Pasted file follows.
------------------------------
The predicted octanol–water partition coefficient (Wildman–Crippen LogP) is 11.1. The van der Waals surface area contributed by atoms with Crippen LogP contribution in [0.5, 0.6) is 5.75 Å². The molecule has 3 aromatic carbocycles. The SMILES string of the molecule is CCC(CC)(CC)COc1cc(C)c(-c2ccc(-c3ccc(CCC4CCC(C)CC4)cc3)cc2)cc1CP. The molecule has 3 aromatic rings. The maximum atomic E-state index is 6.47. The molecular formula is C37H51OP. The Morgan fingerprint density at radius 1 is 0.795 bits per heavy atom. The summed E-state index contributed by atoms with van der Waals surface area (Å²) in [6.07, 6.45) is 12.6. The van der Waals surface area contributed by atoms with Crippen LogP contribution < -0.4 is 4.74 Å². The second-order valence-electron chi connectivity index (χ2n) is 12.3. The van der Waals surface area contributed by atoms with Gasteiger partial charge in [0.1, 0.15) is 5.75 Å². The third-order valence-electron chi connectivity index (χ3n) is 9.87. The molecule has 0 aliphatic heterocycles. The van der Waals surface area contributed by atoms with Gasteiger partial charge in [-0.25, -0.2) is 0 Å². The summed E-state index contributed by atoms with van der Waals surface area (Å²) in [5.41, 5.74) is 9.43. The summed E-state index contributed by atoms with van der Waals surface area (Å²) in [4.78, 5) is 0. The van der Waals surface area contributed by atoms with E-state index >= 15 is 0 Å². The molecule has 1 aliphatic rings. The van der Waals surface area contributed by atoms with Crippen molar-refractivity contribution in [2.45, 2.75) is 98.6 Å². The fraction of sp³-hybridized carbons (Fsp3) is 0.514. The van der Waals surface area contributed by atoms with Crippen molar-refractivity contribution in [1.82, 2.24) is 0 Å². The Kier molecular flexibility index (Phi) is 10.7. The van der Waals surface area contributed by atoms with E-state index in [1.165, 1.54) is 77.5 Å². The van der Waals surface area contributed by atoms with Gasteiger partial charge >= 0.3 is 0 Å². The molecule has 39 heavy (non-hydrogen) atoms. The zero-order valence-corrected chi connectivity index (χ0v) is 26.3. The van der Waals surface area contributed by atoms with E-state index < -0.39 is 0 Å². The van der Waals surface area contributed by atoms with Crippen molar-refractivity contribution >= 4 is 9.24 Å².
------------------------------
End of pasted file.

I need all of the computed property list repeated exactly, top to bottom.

The predicted octanol–water partition coefficient (Wildman–Crippen LogP) is 11.1. The van der Waals surface area contributed by atoms with Crippen LogP contribution in [0.5, 0.6) is 5.75 Å². The molecule has 3 aromatic carbocycles. The SMILES string of the molecule is CCC(CC)(CC)COc1cc(C)c(-c2ccc(-c3ccc(CCC4CCC(C)CC4)cc3)cc2)cc1CP. The molecule has 3 aromatic rings. The maximum atomic E-state index is 6.47. The molecular formula is C37H51OP. The Morgan fingerprint density at radius 1 is 0.795 bits per heavy atom. The summed E-state index contributed by atoms with van der Waals surface area (Å²) in [6.07, 6.45) is 12.6. The van der Waals surface area contributed by atoms with Crippen LogP contribution < -0.4 is 4.74 Å². The second-order valence-electron chi connectivity index (χ2n) is 12.3. The van der Waals surface area contributed by atoms with Gasteiger partial charge in [0.1, 0.15) is 5.75 Å². The third-order valence-electron chi connectivity index (χ3n) is 9.87. The molecule has 0 aliphatic heterocycles. The van der Waals surface area contributed by atoms with Gasteiger partial charge in [-0.25, -0.2) is 0 Å². The summed E-state index contributed by atoms with van der Waals surface area (Å²) in [5.41, 5.74) is 9.43. The summed E-state index contributed by atoms with van der Waals surface area (Å²) in [4.78, 5) is 0. The van der Waals surface area contributed by atoms with E-state index >= 15 is 0 Å². The molecule has 1 aliphatic rings. The van der Waals surface area contributed by atoms with Crippen molar-refractivity contribution in [2.45, 2.75) is 98.6 Å². The fraction of sp³-hybridized carbons (Fsp3) is 0.514. The van der Waals surface area contributed by atoms with Crippen molar-refractivity contribution in [1.82, 2.24) is 0 Å². The Kier molecular flexibility index (Phi) is 10.7. The van der Waals surface area contributed by atoms with E-state index in [1.165, 1.54) is 77.5 Å². The van der Waals surface area contributed by atoms with Gasteiger partial charge >= 0.3 is 0 Å². The molecule has 39 heavy (non-hydrogen) atoms. The zero-order valence-corrected chi connectivity index (χ0v) is 26.3. The van der Waals surface area contributed by atoms with E-state index < -0.39 is 0 Å². The van der Waals surface area contributed by atoms with Crippen molar-refractivity contribution >= 4 is 9.24 Å².